Nobel laureate Herbert Simon coined the phrase “satisficing” to describe a decision making process that takes the shortcut of defining what is acceptable and then settling on the first alternative that meets those minimum requirements. It’s a play on satisfy and sacrifice, meaning that you sacrifice the best alternative for one that adequately satisfies your demands at the current time. From where you park your car, to who you go out with for dinner, to how much you pay on your credit cards, you “satisfice” all day long without thinking about it.
Simon realized that most people don’t know how to adequately optimize. We don’t know exactly how to find the best choice among all choices. Most of the time, we’re in such a rush that optimizing is actually a luxury, whether it’s deciding where to go on vacation, who to hire, or what career path to take. Satisficing can be a very pragmatic and necessary approach in many cases. After all, you don’t want to experience the “paralysis of analysis” either. Many times it simply isn’t worth it to examine every single option.
The downside of satisficing
Given our tendency to satisfice, more often than not, the best we can get or achieve is just the minimum we’re willing to accept. “I’d be happy with that,” is the approach we take.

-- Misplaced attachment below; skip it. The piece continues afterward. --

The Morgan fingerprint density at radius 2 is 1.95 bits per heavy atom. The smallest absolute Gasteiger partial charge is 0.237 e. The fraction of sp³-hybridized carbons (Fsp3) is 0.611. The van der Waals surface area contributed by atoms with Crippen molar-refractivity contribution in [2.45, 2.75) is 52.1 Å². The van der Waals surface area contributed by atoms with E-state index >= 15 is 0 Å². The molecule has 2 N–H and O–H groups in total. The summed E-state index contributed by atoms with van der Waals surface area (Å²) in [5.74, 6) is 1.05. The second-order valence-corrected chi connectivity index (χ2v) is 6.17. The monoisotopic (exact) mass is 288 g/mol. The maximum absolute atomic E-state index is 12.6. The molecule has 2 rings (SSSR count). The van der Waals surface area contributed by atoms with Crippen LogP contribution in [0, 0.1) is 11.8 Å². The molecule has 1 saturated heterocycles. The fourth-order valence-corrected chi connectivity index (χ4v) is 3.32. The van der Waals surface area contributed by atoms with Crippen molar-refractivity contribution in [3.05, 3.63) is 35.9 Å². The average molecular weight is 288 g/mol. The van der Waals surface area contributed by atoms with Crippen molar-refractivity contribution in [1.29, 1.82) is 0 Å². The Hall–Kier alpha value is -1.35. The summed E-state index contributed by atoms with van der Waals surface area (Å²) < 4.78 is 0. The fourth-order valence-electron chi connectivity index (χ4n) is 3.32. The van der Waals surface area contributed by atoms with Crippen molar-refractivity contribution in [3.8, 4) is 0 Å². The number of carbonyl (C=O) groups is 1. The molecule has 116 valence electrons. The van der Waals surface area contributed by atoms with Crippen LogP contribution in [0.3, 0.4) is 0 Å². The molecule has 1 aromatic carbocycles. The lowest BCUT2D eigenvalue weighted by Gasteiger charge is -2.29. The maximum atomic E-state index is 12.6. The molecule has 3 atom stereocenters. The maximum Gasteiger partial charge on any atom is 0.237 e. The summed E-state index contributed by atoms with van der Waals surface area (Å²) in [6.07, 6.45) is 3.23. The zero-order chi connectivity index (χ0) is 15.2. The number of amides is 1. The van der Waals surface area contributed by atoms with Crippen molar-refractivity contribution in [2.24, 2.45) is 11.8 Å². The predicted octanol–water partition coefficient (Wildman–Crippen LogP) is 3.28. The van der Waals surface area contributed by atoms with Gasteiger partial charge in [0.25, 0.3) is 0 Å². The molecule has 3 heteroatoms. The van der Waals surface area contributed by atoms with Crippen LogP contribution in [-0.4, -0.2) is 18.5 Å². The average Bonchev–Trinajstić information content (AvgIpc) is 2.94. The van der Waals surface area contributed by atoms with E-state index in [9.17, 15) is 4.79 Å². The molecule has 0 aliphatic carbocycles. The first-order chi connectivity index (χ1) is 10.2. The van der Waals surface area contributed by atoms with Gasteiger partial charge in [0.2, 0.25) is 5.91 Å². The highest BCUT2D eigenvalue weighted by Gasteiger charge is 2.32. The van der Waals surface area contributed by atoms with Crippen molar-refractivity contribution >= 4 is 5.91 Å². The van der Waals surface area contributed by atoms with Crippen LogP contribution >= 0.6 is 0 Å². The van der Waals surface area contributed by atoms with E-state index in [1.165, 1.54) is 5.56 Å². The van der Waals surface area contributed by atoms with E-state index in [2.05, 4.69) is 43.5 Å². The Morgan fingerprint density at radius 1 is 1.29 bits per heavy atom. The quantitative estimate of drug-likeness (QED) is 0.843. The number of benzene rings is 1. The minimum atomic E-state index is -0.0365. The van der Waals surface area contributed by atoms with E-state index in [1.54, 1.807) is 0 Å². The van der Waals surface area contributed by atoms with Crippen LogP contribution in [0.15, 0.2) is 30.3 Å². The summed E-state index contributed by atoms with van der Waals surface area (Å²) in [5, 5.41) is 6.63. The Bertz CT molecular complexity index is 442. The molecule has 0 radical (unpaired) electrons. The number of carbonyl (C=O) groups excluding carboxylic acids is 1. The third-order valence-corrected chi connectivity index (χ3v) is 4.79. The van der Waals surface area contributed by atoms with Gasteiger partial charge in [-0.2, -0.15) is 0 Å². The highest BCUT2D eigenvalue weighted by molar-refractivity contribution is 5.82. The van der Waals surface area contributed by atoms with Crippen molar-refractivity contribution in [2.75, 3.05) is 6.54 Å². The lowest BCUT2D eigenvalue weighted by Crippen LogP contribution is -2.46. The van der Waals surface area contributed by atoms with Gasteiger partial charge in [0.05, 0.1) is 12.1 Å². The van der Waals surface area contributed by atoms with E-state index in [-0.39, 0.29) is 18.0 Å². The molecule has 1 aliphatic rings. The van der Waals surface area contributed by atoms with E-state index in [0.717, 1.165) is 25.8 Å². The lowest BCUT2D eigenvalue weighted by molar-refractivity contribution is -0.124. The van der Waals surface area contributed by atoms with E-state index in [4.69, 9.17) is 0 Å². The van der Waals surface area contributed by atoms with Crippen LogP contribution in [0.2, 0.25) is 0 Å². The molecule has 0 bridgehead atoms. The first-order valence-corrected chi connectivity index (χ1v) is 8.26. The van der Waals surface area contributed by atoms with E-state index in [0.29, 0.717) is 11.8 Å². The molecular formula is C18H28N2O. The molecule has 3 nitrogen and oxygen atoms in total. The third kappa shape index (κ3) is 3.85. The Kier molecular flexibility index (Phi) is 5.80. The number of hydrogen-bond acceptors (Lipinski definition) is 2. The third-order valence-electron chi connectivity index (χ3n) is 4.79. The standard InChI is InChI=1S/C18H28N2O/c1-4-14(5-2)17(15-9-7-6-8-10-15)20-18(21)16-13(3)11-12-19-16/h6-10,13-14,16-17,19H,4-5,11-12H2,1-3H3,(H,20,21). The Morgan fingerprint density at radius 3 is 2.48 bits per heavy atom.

It sounds bad doesn’t it? But the truth is, we do it all the time. Herbert Simon believed the reasons we satisfice were fourfold:
- We have a hard time actually quantifying what we’re trying to accomplish. Selecting the “best” choice can be daunting.
- We usually do not know the relevant probabilities of outcomes. How many times have you been 100% sure of something, only to have it blow up in your face?
- We can rarely evaluate all outcomes with any precision.
- Our memories are bound by the recency effect. What happened yesterday is more fresh in our minds than what happened 2 years ago, even when the latter is actually more relevant.
How to overcome our tendency to satisfice
Set the bar high. Set standards that you won’t compromise. Start out with what is “right” rather than what is acceptable because you’ll probably have to compromise somewhere along the line. You’d much rather compromise a little when you’re close to a higher standard than when you’re close to just “acceptable.”
What does this have to do with personal finance?
Plenty. Set your standards high when it comes to living within your means. Set them high when it comes to paying down high interest debt. Set them high when it comes to living by a budget. Set them high when it comes to having the right life insurance or car insurance.
In these areas, “I can live with that,” will only satisfy you for a short period of time and may require a much larger sacrifice later on.
Photo by MOmilkman – Darin House